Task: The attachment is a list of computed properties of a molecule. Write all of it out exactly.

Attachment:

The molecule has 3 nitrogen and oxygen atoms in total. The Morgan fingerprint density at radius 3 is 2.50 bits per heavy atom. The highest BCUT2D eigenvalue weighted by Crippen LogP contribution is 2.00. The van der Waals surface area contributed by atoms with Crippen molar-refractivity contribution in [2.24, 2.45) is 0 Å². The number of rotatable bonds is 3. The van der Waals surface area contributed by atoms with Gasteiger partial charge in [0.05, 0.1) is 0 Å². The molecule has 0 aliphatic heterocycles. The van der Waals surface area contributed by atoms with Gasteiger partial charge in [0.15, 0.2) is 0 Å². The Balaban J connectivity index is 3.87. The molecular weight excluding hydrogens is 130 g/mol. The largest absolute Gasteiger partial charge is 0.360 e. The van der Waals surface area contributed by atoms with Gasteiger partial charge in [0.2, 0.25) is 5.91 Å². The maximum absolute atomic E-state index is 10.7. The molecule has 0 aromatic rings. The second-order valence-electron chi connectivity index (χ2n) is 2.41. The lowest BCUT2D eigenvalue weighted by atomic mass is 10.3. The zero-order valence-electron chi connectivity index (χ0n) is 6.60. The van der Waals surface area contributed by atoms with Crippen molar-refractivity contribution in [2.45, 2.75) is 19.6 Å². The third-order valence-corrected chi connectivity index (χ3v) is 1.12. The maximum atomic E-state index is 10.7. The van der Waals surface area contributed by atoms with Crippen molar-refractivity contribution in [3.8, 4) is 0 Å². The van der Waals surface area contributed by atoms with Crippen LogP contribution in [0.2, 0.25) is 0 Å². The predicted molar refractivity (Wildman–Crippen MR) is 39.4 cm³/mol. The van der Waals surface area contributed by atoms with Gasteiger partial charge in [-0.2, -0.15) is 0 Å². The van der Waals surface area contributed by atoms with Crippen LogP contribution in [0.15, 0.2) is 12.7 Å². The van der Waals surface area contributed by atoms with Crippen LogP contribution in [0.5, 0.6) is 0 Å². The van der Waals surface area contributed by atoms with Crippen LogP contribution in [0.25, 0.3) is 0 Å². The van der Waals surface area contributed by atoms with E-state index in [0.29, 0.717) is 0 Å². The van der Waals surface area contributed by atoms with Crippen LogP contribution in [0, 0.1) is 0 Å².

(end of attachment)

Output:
The molecule has 3 nitrogen and oxygen atoms in total. The Morgan fingerprint density at radius 3 is 2.50 bits per heavy atom. The highest BCUT2D eigenvalue weighted by Crippen LogP contribution is 2.00. The van der Waals surface area contributed by atoms with Crippen molar-refractivity contribution in [2.24, 2.45) is 0 Å². The number of rotatable bonds is 3. The van der Waals surface area contributed by atoms with Gasteiger partial charge in [0.05, 0.1) is 0 Å². The molecule has 0 aliphatic heterocycles. The van der Waals surface area contributed by atoms with Gasteiger partial charge in [0.15, 0.2) is 0 Å². The Balaban J connectivity index is 3.87. The molecular weight excluding hydrogens is 130 g/mol. The largest absolute Gasteiger partial charge is 0.360 e. The van der Waals surface area contributed by atoms with Gasteiger partial charge in [0.2, 0.25) is 5.91 Å². The maximum absolute atomic E-state index is 10.7. The molecule has 0 aromatic rings. The second-order valence-electron chi connectivity index (χ2n) is 2.41. The lowest BCUT2D eigenvalue weighted by atomic mass is 10.3. The zero-order valence-electron chi connectivity index (χ0n) is 6.60. The van der Waals surface area contributed by atoms with Crippen molar-refractivity contribution in [2.45, 2.75) is 19.6 Å². The third-order valence-corrected chi connectivity index (χ3v) is 1.12. The maximum atomic E-state index is 10.7. The van der Waals surface area contributed by atoms with Crippen molar-refractivity contribution in [3.8, 4) is 0 Å². The van der Waals surface area contributed by atoms with Crippen LogP contribution in [0.2, 0.25) is 0 Å². The predicted molar refractivity (Wildman–Crippen MR) is 39.4 cm³/mol. The van der Waals surface area contributed by atoms with Gasteiger partial charge in [-0.2, -0.15) is 0 Å². The van der Waals surface area contributed by atoms with Crippen LogP contribution in [0.15, 0.2) is 12.7 Å². The van der Waals surface area contributed by atoms with Crippen LogP contribution in [0.5, 0.6) is 0 Å². The van der Waals surface area contributed by atoms with Crippen LogP contribution in [0.25, 0.3) is 0 Å². The van der Waals surface area contributed by atoms with E-state index in [0.29, 0.717) is 0 Å². The van der Waals surface area contributed by atoms with Crippen LogP contribution in [0, 0.1) is 0 Å².